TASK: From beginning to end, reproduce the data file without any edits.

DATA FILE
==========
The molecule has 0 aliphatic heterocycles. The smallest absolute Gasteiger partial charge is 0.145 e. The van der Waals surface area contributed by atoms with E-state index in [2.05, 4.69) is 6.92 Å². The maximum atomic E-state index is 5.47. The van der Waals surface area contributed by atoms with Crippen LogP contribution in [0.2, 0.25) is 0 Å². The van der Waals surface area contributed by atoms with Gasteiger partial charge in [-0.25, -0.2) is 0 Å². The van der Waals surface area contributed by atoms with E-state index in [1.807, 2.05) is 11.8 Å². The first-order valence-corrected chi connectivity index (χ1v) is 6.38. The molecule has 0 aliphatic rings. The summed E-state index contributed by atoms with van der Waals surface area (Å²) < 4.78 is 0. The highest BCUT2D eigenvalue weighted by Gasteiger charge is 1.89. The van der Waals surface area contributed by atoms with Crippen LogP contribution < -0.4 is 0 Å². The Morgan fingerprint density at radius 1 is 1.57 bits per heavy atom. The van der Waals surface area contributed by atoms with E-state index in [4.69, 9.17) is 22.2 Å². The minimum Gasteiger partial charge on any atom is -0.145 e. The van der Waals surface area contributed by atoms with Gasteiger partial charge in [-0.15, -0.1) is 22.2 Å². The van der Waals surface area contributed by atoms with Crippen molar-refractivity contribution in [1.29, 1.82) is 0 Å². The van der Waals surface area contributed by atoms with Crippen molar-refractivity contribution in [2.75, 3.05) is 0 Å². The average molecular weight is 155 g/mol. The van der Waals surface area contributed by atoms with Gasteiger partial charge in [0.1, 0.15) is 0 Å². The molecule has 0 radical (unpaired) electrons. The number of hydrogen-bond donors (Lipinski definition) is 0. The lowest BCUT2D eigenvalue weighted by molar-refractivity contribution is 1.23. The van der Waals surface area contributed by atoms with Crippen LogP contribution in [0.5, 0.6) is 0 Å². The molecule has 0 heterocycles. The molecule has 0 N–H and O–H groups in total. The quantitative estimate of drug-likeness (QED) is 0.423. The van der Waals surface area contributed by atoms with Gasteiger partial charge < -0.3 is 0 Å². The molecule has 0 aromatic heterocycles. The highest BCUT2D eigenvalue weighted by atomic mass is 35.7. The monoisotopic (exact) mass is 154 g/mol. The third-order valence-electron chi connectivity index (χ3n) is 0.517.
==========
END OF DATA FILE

The molecule has 0 aliphatic heterocycles. The smallest absolute Gasteiger partial charge is 0.145 e. The van der Waals surface area contributed by atoms with E-state index in [2.05, 4.69) is 6.92 Å². The maximum atomic E-state index is 5.47. The van der Waals surface area contributed by atoms with Crippen LogP contribution in [0.2, 0.25) is 0 Å². The van der Waals surface area contributed by atoms with Gasteiger partial charge in [-0.25, -0.2) is 0 Å². The van der Waals surface area contributed by atoms with E-state index in [1.807, 2.05) is 11.8 Å². The first-order valence-corrected chi connectivity index (χ1v) is 6.38. The molecule has 0 aliphatic rings. The summed E-state index contributed by atoms with van der Waals surface area (Å²) < 4.78 is 0. The highest BCUT2D eigenvalue weighted by Gasteiger charge is 1.89. The van der Waals surface area contributed by atoms with Crippen LogP contribution < -0.4 is 0 Å². The Morgan fingerprint density at radius 1 is 1.57 bits per heavy atom. The van der Waals surface area contributed by atoms with E-state index in [4.69, 9.17) is 22.2 Å². The minimum Gasteiger partial charge on any atom is -0.145 e. The van der Waals surface area contributed by atoms with Gasteiger partial charge in [-0.15, -0.1) is 22.2 Å². The van der Waals surface area contributed by atoms with Crippen molar-refractivity contribution in [1.29, 1.82) is 0 Å². The van der Waals surface area contributed by atoms with Crippen molar-refractivity contribution in [2.75, 3.05) is 0 Å². The average molecular weight is 155 g/mol. The van der Waals surface area contributed by atoms with Gasteiger partial charge in [0.1, 0.15) is 0 Å². The molecule has 0 radical (unpaired) electrons. The number of hydrogen-bond donors (Lipinski definition) is 0. The lowest BCUT2D eigenvalue weighted by molar-refractivity contribution is 1.23. The van der Waals surface area contributed by atoms with Crippen LogP contribution in [0.5, 0.6) is 0 Å². The molecule has 0 heterocycles. The molecule has 0 N–H and O–H groups in total. The quantitative estimate of drug-likeness (QED) is 0.423. The van der Waals surface area contributed by atoms with Gasteiger partial charge < -0.3 is 0 Å². The molecule has 0 aromatic heterocycles. The highest BCUT2D eigenvalue weighted by atomic mass is 35.7. The monoisotopic (exact) mass is 154 g/mol. The third-order valence-electron chi connectivity index (χ3n) is 0.517.